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Get The Dr. Gourmet Diet for People with GERD / Acid Reflux!

The Dr. Gourmet Diet for People with GERD / Acid Reflux

The Dr. Gourmet Diet will help you eat healthier, maintain a healthy weight, and manage your GERD / Acid Reflux. All recipes are specifically designed to avoid common trigger foods. Flavorful, delicious food that you'll love!

Includes:

Six weeks of meal plans, along with shopping lists
Over 50 GERD-friendly recipes, complete with nutrition information
Tummy Tips to help you manage your GERD / Acid Reflux
Ingredient information, cooking techniques and tips

Click here to buy the printed book: $19.95
Click here to buy the download (PDF file): $14.95


It's easy to get answers about health and nutrition! Just send your question by email to askdrgourmet@drgourmet.com and Dr. Harlan will respond to selected questions of general interest. Answers will be posted in the Ask Dr. Gourmet newsletter (sign up now!) and archived in the Ask Dr. Gourmet section of the website.

Please note that the Ask Dr. Gourmet feature is restricted to questions regarding food and nutrition. Due to the many questions we receive, not all questions may be answered. For more specific questions about your individual health, please contact your doctor. About Timothy S. Harlan, MD, FACP | Terms of Use | Privacy Policy

Ask Dr. Gourmet



Can I eat nuts if I have GERD/Barrett's esophagus?

I recently read your information about incorporating nuts into your diet. Are nuts okay to eat if my doctor says I may have GERD/Barretts? If so, are almonds the best selection? In an effort to cope with my daily heartburn, I have changed my diet and lost 20+ pounds. I was slender already and did not want to lose weight. In fact, as a 5' 10" and 125 lb. male I would actually like to gain weight. I know nuts may provide "healthy" fats, but are there other things I can do to add healthy weight? Your thoughts are appreciated.

Dr. Gourmet Says...

raw almonds spilling out of a glass bowl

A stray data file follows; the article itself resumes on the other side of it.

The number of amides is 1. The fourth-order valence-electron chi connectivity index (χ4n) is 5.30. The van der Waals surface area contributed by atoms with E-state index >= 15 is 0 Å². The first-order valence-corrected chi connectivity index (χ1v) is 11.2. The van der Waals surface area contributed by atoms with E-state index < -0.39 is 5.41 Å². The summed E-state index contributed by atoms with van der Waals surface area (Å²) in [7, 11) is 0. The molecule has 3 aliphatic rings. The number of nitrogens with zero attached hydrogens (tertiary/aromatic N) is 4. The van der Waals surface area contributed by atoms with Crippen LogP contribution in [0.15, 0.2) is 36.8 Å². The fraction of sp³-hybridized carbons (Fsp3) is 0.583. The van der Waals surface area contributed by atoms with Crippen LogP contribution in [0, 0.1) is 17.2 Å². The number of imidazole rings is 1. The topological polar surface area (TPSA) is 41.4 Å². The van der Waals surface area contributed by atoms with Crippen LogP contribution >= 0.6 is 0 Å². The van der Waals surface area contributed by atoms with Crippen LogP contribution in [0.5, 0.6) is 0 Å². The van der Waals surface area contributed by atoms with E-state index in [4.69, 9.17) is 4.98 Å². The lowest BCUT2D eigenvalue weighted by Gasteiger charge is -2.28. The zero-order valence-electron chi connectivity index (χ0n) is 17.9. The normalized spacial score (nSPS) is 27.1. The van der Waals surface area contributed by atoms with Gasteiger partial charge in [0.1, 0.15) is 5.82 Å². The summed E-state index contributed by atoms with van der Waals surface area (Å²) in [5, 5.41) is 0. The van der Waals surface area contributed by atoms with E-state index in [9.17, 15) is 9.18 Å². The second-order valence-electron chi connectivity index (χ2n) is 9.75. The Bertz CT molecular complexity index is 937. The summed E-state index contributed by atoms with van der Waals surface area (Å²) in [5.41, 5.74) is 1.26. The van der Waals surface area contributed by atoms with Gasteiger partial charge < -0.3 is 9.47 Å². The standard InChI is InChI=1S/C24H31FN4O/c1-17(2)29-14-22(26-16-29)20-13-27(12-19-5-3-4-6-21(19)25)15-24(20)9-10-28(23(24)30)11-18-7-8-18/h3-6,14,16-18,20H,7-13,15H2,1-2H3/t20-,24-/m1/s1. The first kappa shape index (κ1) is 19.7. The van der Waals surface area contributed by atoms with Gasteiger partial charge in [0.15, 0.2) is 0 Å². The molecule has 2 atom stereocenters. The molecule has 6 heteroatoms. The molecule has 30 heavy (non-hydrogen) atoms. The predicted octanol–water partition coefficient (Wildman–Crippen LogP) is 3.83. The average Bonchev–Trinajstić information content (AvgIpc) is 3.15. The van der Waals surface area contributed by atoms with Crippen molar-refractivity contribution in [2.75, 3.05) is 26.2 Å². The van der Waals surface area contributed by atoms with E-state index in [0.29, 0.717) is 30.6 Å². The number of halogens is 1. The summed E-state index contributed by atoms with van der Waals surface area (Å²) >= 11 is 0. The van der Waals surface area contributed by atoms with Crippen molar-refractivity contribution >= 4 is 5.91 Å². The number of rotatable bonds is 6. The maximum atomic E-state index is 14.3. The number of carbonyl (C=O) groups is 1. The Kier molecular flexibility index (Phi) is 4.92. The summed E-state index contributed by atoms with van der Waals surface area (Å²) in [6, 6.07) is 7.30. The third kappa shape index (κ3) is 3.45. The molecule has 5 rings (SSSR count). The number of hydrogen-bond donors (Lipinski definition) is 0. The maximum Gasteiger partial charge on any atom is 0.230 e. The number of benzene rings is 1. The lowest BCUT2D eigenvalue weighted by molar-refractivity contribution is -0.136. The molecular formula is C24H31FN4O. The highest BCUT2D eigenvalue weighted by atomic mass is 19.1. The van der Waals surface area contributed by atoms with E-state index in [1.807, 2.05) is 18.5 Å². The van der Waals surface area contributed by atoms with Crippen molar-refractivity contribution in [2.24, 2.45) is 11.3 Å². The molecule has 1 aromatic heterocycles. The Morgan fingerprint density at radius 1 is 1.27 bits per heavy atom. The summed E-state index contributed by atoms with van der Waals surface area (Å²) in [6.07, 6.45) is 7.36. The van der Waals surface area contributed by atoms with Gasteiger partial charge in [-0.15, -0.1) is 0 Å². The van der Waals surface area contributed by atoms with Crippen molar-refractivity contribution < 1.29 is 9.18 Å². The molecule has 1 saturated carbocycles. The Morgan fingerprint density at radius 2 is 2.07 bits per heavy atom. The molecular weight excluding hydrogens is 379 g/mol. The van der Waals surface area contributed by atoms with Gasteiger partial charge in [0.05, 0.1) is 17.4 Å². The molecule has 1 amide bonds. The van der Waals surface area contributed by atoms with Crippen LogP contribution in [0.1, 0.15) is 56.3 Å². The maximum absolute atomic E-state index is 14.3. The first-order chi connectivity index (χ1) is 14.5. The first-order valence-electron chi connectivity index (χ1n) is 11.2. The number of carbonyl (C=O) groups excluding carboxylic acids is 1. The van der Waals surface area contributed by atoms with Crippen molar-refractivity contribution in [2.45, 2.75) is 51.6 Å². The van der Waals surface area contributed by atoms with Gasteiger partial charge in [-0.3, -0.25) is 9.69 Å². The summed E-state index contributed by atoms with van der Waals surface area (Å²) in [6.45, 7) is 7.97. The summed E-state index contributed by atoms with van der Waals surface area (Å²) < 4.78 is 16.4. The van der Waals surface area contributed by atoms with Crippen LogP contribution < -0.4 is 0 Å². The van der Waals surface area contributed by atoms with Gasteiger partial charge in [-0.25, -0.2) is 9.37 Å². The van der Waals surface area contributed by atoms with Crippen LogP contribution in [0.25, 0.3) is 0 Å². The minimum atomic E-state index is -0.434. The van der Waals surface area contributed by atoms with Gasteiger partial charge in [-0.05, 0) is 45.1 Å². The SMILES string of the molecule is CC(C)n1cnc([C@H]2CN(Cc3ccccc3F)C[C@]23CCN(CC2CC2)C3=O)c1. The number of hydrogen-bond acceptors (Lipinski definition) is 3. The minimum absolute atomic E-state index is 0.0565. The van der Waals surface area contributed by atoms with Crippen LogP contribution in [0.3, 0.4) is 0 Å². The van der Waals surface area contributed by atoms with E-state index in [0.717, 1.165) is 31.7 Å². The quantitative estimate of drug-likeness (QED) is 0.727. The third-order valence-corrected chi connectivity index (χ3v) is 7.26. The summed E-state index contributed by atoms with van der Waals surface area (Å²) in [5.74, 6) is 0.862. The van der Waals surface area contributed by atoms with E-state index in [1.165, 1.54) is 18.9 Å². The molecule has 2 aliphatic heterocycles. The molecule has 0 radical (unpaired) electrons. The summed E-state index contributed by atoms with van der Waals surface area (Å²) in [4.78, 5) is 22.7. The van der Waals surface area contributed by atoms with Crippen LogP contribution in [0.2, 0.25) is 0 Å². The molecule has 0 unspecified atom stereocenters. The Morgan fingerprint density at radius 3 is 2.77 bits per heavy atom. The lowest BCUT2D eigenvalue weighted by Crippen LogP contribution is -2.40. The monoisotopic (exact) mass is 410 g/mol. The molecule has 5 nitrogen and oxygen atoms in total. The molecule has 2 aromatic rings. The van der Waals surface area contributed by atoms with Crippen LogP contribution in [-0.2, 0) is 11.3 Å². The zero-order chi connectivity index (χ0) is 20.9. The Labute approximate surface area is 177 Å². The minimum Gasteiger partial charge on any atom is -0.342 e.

Nuts should be fine for you to eat. They do contain a lot of fat, but used in small amounts should not provoke your GERD. Any nuts are fine, but with acid reflux it's a good idea to snack on them in small amounts. You might try no more than 1/2 cup at a time.

Because they are high in calories, nuts and seeds may help you gain weight, but we know that the monounsaturated fats are really good for you. Take your pick of any favorite nut.

Thanks for writing,

Timothy S. Harlan, MD, FACP, CCMS
Dr. Gourmet

Related

Rice, Chilis, GERD and IBS
Irritable Bowel Syndrome (IBS) is characterized by chronic symptoms of abdominal pain, bloating, and constipation or diarrhea (or both). As many as 15% of people in the United States suffer from this disorder, which is treated both with medications and also with dietary adjustments. Gastroesophageal Reflux Disease (GERD) is defined as chronic symptoms of acid reflux from the stomach into the esophagus: heartburn is the most common symptom. It is also treated with medications and dietary adjustments.

Yes, GERD (Acid Reflux) is linked to higher BMI
Recently researchers in Boston, supported by the National Institute of Health, sought to confirm what I see every day in my practice: that a higher Body Mass Index (BMI) leads to a higher risk of GERD (N Engl J Med 2006(22);354:2340-8). Previous studies seeking to link GERD and BMI suffered from poor design: they did not include a wide range of BMI or persons with varying degrees of severity of their symptoms.

Ask Dr. Gourmet

I have GERD - what can I eat that won't cause flare-ups?
Can you exercise if you have GERD / Acid Reflux?
Are Nutri-Grain breakfast bars safe for those with GERD?
Why do 'GERD-safe recipes' sometimes contain foods listed as triggers?
My husband has GERD and is lactose intolerant. What can he eat?
Can you exercise if you have GERD / Acid Reflux?
More Questions About GERD / Acid Reflux »